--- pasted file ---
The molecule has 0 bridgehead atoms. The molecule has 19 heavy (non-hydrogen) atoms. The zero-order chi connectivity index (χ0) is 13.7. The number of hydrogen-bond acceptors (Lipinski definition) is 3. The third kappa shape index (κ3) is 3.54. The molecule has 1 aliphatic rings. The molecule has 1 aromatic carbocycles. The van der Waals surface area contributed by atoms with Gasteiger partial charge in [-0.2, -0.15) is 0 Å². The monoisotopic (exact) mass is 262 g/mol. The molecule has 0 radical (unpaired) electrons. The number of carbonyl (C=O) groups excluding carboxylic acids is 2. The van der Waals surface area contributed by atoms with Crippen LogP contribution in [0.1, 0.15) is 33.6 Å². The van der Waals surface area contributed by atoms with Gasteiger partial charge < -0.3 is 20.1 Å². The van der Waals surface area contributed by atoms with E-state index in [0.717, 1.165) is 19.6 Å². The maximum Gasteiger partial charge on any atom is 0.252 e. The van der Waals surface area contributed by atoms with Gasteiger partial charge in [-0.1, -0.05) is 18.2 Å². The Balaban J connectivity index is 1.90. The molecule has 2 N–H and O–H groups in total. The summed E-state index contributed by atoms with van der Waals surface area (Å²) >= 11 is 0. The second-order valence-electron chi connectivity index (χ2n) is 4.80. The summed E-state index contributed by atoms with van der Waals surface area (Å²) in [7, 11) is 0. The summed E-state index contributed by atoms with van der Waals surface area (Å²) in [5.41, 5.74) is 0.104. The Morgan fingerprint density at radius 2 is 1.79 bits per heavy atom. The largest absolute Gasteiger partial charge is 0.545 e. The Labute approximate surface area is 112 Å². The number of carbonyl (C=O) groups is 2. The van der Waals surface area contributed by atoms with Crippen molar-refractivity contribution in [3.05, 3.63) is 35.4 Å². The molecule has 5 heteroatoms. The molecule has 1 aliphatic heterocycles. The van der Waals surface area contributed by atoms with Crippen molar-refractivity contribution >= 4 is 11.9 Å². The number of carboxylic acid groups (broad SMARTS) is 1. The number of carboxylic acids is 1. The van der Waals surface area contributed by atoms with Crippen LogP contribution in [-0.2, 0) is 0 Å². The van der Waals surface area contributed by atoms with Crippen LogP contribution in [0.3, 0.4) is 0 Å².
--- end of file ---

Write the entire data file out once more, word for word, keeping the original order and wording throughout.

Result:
The molecule has 0 bridgehead atoms. The molecule has 19 heavy (non-hydrogen) atoms. The zero-order chi connectivity index (χ0) is 13.7. The number of hydrogen-bond acceptors (Lipinski definition) is 3. The third kappa shape index (κ3) is 3.54. The molecule has 1 aliphatic rings. The molecule has 1 aromatic carbocycles. The van der Waals surface area contributed by atoms with Gasteiger partial charge in [-0.2, -0.15) is 0 Å². The monoisotopic (exact) mass is 262 g/mol. The molecule has 0 radical (unpaired) electrons. The number of carbonyl (C=O) groups excluding carboxylic acids is 2. The van der Waals surface area contributed by atoms with Crippen LogP contribution in [0.1, 0.15) is 33.6 Å². The van der Waals surface area contributed by atoms with Gasteiger partial charge < -0.3 is 20.1 Å². The van der Waals surface area contributed by atoms with E-state index in [0.717, 1.165) is 19.6 Å². The maximum Gasteiger partial charge on any atom is 0.252 e. The van der Waals surface area contributed by atoms with Gasteiger partial charge in [-0.1, -0.05) is 18.2 Å². The Balaban J connectivity index is 1.90. The molecule has 2 N–H and O–H groups in total. The summed E-state index contributed by atoms with van der Waals surface area (Å²) >= 11 is 0. The second-order valence-electron chi connectivity index (χ2n) is 4.80. The summed E-state index contributed by atoms with van der Waals surface area (Å²) in [7, 11) is 0. The summed E-state index contributed by atoms with van der Waals surface area (Å²) in [5.41, 5.74) is 0.104. The Morgan fingerprint density at radius 2 is 1.79 bits per heavy atom. The largest absolute Gasteiger partial charge is 0.545 e. The Labute approximate surface area is 112 Å². The number of carbonyl (C=O) groups is 2. The van der Waals surface area contributed by atoms with Crippen molar-refractivity contribution in [3.05, 3.63) is 35.4 Å². The molecule has 5 heteroatoms. The molecule has 1 aliphatic heterocycles. The van der Waals surface area contributed by atoms with Crippen molar-refractivity contribution >= 4 is 11.9 Å². The number of carboxylic acid groups (broad SMARTS) is 1. The number of carboxylic acids is 1. The van der Waals surface area contributed by atoms with Crippen LogP contribution in [-0.2, 0) is 0 Å². The van der Waals surface area contributed by atoms with Crippen LogP contribution in [0.3, 0.4) is 0 Å².